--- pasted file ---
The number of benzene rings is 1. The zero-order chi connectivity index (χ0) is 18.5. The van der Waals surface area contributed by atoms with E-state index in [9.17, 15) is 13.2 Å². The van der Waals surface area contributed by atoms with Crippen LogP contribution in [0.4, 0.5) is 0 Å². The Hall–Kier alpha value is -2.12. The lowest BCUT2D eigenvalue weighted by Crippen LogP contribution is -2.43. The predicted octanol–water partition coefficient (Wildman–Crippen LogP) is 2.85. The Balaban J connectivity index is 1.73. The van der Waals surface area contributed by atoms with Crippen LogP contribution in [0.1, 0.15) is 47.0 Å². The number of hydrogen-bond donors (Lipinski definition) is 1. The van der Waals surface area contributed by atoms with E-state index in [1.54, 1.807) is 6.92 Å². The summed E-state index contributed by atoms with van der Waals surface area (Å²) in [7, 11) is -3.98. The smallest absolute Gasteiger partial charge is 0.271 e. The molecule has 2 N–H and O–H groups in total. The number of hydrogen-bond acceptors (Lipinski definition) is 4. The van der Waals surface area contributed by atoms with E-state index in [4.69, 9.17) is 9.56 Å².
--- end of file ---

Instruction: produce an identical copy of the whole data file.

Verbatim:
The number of benzene rings is 1. The zero-order chi connectivity index (χ0) is 18.5. The van der Waals surface area contributed by atoms with E-state index in [9.17, 15) is 13.2 Å². The van der Waals surface area contributed by atoms with Crippen LogP contribution in [0.4, 0.5) is 0 Å². The Hall–Kier alpha value is -2.12. The lowest BCUT2D eigenvalue weighted by Crippen LogP contribution is -2.43. The predicted octanol–water partition coefficient (Wildman–Crippen LogP) is 2.85. The Balaban J connectivity index is 1.73. The van der Waals surface area contributed by atoms with Crippen LogP contribution in [0.1, 0.15) is 47.0 Å². The number of hydrogen-bond donors (Lipinski definition) is 1. The van der Waals surface area contributed by atoms with E-state index in [1.54, 1.807) is 6.92 Å². The summed E-state index contributed by atoms with van der Waals surface area (Å²) in [7, 11) is -3.98. The smallest absolute Gasteiger partial charge is 0.271 e. The molecule has 2 N–H and O–H groups in total. The number of hydrogen-bond acceptors (Lipinski definition) is 4. The van der Waals surface area contributed by atoms with E-state index in [4.69, 9.17) is 9.56 Å².